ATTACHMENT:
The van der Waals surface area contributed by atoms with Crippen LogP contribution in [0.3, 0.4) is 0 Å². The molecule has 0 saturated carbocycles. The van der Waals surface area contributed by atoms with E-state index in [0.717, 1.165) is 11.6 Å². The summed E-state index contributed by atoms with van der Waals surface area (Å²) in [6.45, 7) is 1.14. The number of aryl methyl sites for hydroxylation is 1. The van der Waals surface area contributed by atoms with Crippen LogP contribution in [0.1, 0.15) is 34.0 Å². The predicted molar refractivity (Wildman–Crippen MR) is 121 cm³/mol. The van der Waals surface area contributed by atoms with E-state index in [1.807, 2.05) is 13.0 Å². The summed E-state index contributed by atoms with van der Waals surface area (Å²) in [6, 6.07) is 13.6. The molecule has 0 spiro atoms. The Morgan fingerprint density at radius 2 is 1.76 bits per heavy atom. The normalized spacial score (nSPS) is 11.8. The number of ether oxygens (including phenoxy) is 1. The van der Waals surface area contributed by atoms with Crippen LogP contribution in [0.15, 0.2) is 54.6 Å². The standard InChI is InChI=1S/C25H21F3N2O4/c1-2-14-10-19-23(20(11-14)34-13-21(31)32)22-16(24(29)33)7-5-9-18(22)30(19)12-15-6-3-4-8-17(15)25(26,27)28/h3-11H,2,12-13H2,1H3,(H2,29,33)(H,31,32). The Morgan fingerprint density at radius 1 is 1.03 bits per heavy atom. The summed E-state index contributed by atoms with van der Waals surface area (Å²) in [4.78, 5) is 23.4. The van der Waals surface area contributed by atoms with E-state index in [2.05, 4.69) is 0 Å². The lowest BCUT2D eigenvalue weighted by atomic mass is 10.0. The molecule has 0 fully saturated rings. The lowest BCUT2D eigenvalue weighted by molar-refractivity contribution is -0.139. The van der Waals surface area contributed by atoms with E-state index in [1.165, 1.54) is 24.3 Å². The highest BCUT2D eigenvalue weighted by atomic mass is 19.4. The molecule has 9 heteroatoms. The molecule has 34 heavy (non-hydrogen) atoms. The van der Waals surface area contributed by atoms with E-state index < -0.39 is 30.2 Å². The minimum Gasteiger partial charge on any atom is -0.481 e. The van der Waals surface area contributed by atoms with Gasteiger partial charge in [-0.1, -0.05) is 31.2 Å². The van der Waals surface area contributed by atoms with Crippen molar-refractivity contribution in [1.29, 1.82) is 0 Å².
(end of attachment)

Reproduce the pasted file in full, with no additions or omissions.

The van der Waals surface area contributed by atoms with Crippen LogP contribution in [0.3, 0.4) is 0 Å². The molecule has 0 saturated carbocycles. The van der Waals surface area contributed by atoms with E-state index in [0.717, 1.165) is 11.6 Å². The summed E-state index contributed by atoms with van der Waals surface area (Å²) in [6.45, 7) is 1.14. The number of aryl methyl sites for hydroxylation is 1. The van der Waals surface area contributed by atoms with Crippen LogP contribution in [0.1, 0.15) is 34.0 Å². The predicted molar refractivity (Wildman–Crippen MR) is 121 cm³/mol. The van der Waals surface area contributed by atoms with E-state index in [1.807, 2.05) is 13.0 Å². The summed E-state index contributed by atoms with van der Waals surface area (Å²) in [6, 6.07) is 13.6. The molecule has 0 spiro atoms. The Morgan fingerprint density at radius 2 is 1.76 bits per heavy atom. The normalized spacial score (nSPS) is 11.8. The number of ether oxygens (including phenoxy) is 1. The van der Waals surface area contributed by atoms with Crippen LogP contribution in [0.15, 0.2) is 54.6 Å². The standard InChI is InChI=1S/C25H21F3N2O4/c1-2-14-10-19-23(20(11-14)34-13-21(31)32)22-16(24(29)33)7-5-9-18(22)30(19)12-15-6-3-4-8-17(15)25(26,27)28/h3-11H,2,12-13H2,1H3,(H2,29,33)(H,31,32). The Morgan fingerprint density at radius 1 is 1.03 bits per heavy atom. The summed E-state index contributed by atoms with van der Waals surface area (Å²) in [4.78, 5) is 23.4. The van der Waals surface area contributed by atoms with E-state index in [2.05, 4.69) is 0 Å². The lowest BCUT2D eigenvalue weighted by atomic mass is 10.0. The molecule has 0 fully saturated rings. The lowest BCUT2D eigenvalue weighted by molar-refractivity contribution is -0.139. The van der Waals surface area contributed by atoms with E-state index in [1.165, 1.54) is 24.3 Å². The highest BCUT2D eigenvalue weighted by atomic mass is 19.4. The molecule has 9 heteroatoms. The molecule has 34 heavy (non-hydrogen) atoms. The van der Waals surface area contributed by atoms with E-state index < -0.39 is 30.2 Å². The minimum Gasteiger partial charge on any atom is -0.481 e. The van der Waals surface area contributed by atoms with Gasteiger partial charge in [-0.1, -0.05) is 31.2 Å². The van der Waals surface area contributed by atoms with Crippen molar-refractivity contribution in [1.29, 1.82) is 0 Å².